January 10, 2016
2015 Arts Policy Successes
Before we jump into the year ahead—which certainly proposes to be an exciting and important year for arts advocates—let’s take a moment to reflect on 2015 and what a landmark year it was for advancing the arts through policy.
For the first time since 2010, Congress appropriated and the president signed legislation increasing funding for the National Endowment for the Arts (NEA). This accomplishment should not be understated: Congress has experienced tremendous pressure to reduce spending for domestic programs, and several agencies have received substantial funding cuts. After years of recommending reductions to the NEA’s budget, leaders from both political parties in Congress and the Obama administration worked together to secure the new funding level. This degree of bipartisan cooperation would not have been possible without the concerted and dedicated efforts of advocates throughout the country who, over time, were able to win support from once skeptical members of Congress about the value to the nation derived from federal investment in the NEA. I am absolutely certain that the unprecedented partnership between the NEA and state arts agencies was a significant factor, and so I thank all of you for your hard work.
Another major victory happened toward the end of the year, when Congress reached an agreement reauthorizing the Elementary and Secondary Education Act. Congress had not been able to pass such legislation since 2001, when it enacted the No Child Left Behind Act. That legislation expired in 2006, and Congress had attempted and failed to pass an amendment to the law ever since. In passing the Every Student Succeeds Act (ESSA), Congress opened the door for significant participation of the arts in public education, including in STEM education. My December NASAA Notes column offers additional details. As in the case of the NEA budget, the successful inclusion of the arts in ESSA is the direct result of many years of knocking on doors in Congress to educate members about the value of incorporating the arts into public education curricula.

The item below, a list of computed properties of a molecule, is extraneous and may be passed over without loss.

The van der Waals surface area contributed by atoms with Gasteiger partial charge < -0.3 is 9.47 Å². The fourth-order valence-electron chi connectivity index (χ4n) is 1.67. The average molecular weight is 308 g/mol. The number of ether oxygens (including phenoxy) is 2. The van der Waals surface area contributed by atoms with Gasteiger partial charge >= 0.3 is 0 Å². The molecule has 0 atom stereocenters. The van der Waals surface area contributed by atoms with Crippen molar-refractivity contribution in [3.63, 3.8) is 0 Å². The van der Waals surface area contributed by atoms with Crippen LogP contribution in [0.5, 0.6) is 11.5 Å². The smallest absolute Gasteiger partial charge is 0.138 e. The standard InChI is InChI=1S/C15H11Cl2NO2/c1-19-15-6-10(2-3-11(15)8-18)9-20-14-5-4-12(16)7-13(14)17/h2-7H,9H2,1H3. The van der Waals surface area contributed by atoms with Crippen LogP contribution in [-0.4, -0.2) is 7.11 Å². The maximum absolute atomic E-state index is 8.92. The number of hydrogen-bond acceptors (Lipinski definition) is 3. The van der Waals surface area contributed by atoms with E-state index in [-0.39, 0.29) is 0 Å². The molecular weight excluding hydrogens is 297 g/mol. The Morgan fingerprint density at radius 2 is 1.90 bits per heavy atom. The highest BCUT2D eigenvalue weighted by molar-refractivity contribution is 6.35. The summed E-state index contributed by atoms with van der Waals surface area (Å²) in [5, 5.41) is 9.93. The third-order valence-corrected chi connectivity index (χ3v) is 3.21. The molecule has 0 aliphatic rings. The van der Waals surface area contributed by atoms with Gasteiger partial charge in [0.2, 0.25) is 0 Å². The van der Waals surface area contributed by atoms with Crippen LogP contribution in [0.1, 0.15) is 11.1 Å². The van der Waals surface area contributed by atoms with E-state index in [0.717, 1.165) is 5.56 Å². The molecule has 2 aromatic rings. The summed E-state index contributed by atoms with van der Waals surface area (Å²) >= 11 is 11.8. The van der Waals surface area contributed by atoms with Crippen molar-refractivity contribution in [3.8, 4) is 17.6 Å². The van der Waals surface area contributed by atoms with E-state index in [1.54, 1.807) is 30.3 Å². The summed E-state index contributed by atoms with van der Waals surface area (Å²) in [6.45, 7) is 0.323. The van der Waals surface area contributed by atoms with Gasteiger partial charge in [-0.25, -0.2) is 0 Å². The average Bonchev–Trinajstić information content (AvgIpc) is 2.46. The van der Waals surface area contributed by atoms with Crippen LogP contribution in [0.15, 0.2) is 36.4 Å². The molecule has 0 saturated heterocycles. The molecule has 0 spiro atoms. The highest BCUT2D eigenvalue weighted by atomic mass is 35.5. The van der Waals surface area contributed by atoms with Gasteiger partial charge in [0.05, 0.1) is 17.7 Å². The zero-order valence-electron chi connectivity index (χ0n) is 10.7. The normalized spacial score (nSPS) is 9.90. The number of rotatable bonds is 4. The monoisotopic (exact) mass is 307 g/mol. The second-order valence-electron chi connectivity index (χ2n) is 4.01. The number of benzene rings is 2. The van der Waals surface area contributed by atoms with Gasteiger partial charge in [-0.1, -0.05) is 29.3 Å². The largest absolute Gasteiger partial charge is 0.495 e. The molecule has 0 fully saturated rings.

As we look to 2016, it is important to remember these successes and how they were attained. The budget process for fiscal year 2017 is already under way, and NASAA and other national arts organizations are deliberating to determine our policy priorities for the coming year. While those positions are not yet finalized, it is not too early for you to reach out to your elected members of Congress, to thank them for their tremendous work in 2015 and to urge their continued support moving forward. It is our hope that last year’s increase in funding for the NEA was just a starting point; we must continue to help members of Congress understand the tremendous value and benefits associated with NEA funding.
I want to thank all of you for diligent efforts on behalf of the arts. It is tremendously gratifying to work with such a group of smart and dedicated advocates who are always willing to jump in whenever opportunity or challenges strike. I look forward to working with all of you in the year ahead.
In this Issue
State to State
- Minnesota: Evaluation Workshops
- Rhode Island: Arts & Culture Research Network
- New York: Media Arts Map
From the CEO
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